Objective 1: To use Inuit knowledge and science in inventories, monitoring, education and visitor experience programs of the park.

  • Exploratory work on new sites for cruise ship visits included cultural resource inventories with Inuit elders and youth of Pangnirtung and Qikiqtarjuaq in the north end of the park.
  • Inuit staff working for ANP and local outfitters enrich visitor experiences by sharing their knowledge with park users. Other businesses (including Adventure Canada, Arctic Kingdom and Blackfeather) hire Inuit to support their trips, as cultural interpreters or safety support. PCA continues to urge all non-Inuit companies to hire local staff.
  • Parks Canada’s annual research call out letter invites researchers to work in Nunavut’s national parks; directs researchers to include community members in their work; requires letters of community support and requests field reports to be shared with communities.
  • Inuit Knowledge Working Groups in Qikiqtarjuaq and Pangnirtung were involved in the following projects:
    1. Pilot project to determine how Inuit Knowledge can be a part of the park’s Ecological Integrity Monitoring Program on tundra and glacier ecosystems - ongoing; and
    2. Inuit Place Name study within Auyuittuq National Park - completed in 2018.

Objective 2: To strengthen the connection of youth to Inuit culture and history and to the park’s glaciated landscape and fiords.

  • Connecting youth to park history and landscape through student work placements in each adjacent community.
  • Partnership with Nunavut Youth LEAP developed to support a youth hiking trip in 2019.
  • Park staff delivered two presentations to high school students in Qikiqtarjuaq.
  • Park staff in Pangnirtung organized a winter trip to the Arctic Circle with High School students.
  • With the completion of the above mentioned Inuktitut place name project, additional Inuktitut names will be included in all materials for youth programs.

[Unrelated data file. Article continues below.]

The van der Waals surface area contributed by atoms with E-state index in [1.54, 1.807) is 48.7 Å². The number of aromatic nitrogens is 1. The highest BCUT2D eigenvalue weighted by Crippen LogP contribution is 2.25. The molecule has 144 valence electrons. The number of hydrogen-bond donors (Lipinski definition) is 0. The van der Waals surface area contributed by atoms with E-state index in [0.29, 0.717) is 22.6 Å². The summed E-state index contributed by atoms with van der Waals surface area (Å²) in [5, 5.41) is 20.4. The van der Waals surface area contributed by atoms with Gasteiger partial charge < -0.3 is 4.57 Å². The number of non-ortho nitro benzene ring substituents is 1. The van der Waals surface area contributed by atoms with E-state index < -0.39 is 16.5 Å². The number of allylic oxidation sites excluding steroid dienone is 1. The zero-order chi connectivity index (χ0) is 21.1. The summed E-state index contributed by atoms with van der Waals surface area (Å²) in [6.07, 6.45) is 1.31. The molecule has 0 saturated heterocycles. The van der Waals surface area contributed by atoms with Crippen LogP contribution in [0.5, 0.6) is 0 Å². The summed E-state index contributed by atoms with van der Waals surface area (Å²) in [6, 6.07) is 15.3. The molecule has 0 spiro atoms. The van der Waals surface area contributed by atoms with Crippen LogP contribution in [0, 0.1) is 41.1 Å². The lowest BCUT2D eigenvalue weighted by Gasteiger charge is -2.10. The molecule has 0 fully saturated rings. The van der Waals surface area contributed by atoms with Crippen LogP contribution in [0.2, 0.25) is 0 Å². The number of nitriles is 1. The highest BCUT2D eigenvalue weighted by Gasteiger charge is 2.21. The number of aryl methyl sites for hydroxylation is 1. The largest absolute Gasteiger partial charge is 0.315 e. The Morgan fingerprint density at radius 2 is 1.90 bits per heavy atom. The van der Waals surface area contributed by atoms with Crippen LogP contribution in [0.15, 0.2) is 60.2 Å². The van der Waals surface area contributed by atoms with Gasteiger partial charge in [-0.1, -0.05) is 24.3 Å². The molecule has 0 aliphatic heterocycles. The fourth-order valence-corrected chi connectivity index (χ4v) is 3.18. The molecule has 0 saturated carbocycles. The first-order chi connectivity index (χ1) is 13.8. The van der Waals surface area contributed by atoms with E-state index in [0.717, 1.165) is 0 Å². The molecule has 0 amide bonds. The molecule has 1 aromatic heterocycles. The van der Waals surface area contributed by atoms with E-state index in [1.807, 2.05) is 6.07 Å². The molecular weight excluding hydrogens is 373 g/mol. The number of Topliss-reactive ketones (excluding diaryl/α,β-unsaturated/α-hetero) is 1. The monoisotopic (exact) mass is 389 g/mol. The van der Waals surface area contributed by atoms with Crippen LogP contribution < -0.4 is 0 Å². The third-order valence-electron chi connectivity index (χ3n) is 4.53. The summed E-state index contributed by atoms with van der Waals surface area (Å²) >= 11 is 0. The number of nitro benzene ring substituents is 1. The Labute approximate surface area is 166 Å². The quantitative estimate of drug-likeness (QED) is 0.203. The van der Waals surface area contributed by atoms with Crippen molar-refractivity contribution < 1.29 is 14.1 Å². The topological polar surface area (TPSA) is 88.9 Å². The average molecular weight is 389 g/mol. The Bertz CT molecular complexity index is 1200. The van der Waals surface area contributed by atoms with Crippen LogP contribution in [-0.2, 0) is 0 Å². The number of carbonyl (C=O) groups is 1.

Objective 3: To strengthen the connection of other Canadians to Inuit culture and history and to the park’s glaciated landscape and fiords.

  • Active presence on Nunavut Field Unit Facebook and Twitter accounts. ANP related Facebook posts reached over 25,000 viewers.
  • Support was provided for third party promotion of ANP for Canadians and international audiences:
    • Great Nature Japanese feature documentary on ANP;
    • National Geographic;
    • Above and Beyond Magazine; and
    • Canadian travel documentary targeting millennial travellers regarding interesting places to explore in Canada.
  • Media promotion of the completion of Inuit Knowledge Working Groups’ Inuit Place Names project.
  • A total of 106 web articles mentioning ANP were published, externally, in 2018.

Objective 4: To cooperate with the communities of Pangnirtung and Qikiqtarjuaq to manage issues of common concern.

  • Worked with the Government of Nunavut and the Hamlet of Qikiqtarjuaq to address contamination around two PCA lots.
  • Supporting Government of Nunavut’s tuberculosis eradication program by offering the Qikiqtarjuaq Transient Unit to medical personnel from the Department of Health.
  • Worked with Hamlet of Qikiqtarjuaq to relocate Parks Canada garage to a more appropriate location.
  • While a Memorandum of Understanding with the Department of National Defense (DND) to guide use and access has been in the works for a number of years, PCA maintains a good working relationship with DND.

Area 1: Akshayuk Pass

Objective 1: To increase the availability of products and programs for visitors.

  • Coordinating and promoting spring and summer day-trips to the park for visitors in Pangnirtung, including: